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The Hare with Amber Eyes: A Family's Century of Art and Loss Chapter Summary & Analysis - Chapters 5 and 6 Summary

Edmund de Waal
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Chapters 5 and 6 Summary and Analysis

Chapter 5: A Box of Children's Sweets

The best place to buy Japanese art was in Japan. Short of that, there were a number of Parisian galleries that displayed the art. M. Sichel, a contemporary of Charles, traveled to Japan in 1874 where he discovered a group of lacquer writing-boxes in a remote bazaar. He paid only one dollar for each box which were later valued at over 1,000 francs apiece. However, he sold them to his clients—like Charles and Louise—for far more than 1,000 francs. Japan was a "box of sweets." It created addictions for its art. The Japanese would sell anything, even their most cherished possessions like heirlooms, samurai swords, and netsuke. Among collectors, an insatiable hunt for these treasures began.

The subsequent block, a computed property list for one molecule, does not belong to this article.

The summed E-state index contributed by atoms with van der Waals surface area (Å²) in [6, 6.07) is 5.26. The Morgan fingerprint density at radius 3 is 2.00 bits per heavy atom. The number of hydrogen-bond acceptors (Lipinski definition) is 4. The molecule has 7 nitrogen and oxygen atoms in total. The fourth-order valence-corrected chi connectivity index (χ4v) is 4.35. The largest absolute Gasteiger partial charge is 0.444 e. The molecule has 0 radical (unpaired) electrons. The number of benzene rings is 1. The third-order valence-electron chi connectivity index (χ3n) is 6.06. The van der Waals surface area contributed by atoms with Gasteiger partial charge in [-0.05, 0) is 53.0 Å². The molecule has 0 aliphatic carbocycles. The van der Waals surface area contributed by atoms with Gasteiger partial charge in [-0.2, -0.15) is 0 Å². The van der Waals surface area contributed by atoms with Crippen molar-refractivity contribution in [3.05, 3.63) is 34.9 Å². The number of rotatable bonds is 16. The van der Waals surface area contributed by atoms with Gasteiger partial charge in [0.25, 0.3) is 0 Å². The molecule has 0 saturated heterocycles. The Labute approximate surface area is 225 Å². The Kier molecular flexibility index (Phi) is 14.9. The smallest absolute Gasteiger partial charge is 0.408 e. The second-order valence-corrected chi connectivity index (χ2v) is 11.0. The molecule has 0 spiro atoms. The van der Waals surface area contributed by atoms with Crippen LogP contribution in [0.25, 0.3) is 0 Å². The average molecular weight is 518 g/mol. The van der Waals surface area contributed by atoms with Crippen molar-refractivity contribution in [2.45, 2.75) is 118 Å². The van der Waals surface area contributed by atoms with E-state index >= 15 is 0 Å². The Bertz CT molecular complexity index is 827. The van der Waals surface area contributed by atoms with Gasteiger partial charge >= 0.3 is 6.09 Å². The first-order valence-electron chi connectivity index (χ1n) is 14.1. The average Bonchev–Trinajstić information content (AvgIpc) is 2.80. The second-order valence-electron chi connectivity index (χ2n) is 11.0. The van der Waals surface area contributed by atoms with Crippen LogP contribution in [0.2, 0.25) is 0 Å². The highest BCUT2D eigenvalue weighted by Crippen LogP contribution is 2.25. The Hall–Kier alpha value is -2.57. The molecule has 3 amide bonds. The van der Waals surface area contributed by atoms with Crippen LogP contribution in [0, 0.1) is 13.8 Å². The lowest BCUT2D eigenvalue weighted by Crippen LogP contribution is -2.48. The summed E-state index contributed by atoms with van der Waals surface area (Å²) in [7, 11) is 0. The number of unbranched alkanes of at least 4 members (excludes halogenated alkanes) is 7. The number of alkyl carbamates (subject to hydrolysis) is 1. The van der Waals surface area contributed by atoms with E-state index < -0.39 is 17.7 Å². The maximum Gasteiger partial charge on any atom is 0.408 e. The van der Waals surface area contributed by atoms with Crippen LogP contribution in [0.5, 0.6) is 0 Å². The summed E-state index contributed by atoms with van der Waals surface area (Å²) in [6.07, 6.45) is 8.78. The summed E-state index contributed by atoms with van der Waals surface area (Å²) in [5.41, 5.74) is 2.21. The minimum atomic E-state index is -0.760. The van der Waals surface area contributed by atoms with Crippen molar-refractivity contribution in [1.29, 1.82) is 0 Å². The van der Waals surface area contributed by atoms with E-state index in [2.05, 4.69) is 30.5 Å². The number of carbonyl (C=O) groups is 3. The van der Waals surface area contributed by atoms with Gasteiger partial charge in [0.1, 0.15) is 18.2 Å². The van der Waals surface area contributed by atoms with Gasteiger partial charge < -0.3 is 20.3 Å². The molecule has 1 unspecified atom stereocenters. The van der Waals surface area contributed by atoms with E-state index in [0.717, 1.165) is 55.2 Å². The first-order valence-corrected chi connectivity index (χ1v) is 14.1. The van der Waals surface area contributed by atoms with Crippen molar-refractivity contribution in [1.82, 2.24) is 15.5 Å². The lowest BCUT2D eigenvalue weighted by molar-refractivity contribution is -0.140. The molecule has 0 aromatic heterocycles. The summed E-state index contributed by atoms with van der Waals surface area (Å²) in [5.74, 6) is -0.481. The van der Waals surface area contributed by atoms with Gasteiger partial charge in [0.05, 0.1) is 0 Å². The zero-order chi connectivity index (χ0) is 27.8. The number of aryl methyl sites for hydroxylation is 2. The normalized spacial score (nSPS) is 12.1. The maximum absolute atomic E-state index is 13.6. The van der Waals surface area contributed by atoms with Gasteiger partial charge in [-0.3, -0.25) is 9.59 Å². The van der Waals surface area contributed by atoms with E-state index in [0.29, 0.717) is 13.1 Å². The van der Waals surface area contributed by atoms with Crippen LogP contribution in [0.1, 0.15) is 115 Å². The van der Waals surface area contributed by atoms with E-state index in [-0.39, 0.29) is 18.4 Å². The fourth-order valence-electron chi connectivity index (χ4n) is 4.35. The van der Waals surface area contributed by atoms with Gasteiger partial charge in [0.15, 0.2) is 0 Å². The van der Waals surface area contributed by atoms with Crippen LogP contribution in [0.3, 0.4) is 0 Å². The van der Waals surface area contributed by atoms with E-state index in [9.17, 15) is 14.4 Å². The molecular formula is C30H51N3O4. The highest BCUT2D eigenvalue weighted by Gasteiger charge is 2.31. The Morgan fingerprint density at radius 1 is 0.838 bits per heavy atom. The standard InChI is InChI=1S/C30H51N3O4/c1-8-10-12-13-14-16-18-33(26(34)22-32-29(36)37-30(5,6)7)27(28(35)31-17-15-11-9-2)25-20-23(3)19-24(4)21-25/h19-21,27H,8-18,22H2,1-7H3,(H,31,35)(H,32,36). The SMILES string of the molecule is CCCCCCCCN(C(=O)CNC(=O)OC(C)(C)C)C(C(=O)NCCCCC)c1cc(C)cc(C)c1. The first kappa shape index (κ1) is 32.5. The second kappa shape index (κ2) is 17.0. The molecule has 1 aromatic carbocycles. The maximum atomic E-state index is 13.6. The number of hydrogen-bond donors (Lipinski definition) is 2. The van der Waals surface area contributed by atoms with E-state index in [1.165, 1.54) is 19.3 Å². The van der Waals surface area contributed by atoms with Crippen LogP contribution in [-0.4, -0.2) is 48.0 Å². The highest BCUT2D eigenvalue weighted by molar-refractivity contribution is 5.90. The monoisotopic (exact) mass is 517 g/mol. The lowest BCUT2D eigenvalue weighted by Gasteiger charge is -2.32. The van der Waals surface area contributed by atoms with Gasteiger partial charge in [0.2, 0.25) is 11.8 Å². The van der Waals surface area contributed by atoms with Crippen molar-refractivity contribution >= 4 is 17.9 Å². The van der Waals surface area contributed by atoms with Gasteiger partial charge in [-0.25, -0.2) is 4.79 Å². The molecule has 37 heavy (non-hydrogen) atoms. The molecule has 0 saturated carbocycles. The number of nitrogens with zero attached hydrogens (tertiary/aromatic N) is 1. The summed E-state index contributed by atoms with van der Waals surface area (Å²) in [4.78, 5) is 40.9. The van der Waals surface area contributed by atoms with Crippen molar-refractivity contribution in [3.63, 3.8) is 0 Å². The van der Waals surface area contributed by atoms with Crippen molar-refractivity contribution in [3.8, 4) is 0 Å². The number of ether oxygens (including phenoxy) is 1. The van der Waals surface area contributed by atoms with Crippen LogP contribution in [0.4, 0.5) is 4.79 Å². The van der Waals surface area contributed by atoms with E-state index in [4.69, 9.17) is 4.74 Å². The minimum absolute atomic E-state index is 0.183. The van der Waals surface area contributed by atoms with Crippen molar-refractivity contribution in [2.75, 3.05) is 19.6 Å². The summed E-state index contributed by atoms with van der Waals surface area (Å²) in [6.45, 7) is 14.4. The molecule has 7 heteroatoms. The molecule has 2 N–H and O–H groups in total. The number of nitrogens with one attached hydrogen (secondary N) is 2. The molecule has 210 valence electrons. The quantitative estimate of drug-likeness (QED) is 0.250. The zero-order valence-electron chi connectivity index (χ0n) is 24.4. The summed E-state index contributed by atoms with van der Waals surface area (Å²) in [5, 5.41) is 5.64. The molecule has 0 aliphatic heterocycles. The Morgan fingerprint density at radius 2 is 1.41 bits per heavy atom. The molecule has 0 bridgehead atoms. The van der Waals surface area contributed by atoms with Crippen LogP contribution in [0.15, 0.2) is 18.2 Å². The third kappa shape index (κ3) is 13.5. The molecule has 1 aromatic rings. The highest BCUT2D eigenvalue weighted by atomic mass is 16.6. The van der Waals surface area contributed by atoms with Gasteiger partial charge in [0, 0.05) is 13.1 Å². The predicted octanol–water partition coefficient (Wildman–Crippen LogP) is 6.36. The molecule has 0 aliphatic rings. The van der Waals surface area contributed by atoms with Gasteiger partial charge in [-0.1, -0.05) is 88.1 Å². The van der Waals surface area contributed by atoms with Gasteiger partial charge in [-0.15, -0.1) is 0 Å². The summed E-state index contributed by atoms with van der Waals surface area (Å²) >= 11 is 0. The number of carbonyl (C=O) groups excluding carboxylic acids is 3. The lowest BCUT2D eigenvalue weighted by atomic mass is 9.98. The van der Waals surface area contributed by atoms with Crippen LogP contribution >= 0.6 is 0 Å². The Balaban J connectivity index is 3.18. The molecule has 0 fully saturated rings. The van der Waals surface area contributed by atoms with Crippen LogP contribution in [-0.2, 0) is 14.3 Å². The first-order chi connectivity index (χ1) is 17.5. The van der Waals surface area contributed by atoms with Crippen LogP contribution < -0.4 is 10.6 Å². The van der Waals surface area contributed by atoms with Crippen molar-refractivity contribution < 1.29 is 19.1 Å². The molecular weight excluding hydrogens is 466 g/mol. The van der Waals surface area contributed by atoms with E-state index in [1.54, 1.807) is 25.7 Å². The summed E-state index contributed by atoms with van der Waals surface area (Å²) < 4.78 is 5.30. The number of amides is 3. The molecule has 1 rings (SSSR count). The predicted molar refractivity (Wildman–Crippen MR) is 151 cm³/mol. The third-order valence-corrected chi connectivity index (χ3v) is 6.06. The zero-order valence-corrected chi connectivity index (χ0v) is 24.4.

The items were alluring and exotic and fit right in with his many other unique collections and art pieces. Myths...

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This section contains 524 words
(approx. 2 pages at 300 words per page)
Purchase our The Hare with Amber Eyes: A Family's Century of Art and Loss Study Guide
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The Hare with Amber Eyes: A Family's Century of Art and Loss from BookRags and Gale's For Students Series. ©2005-2006 Thomson Gale, a part of the Thomson Corporation. All rights reserved.
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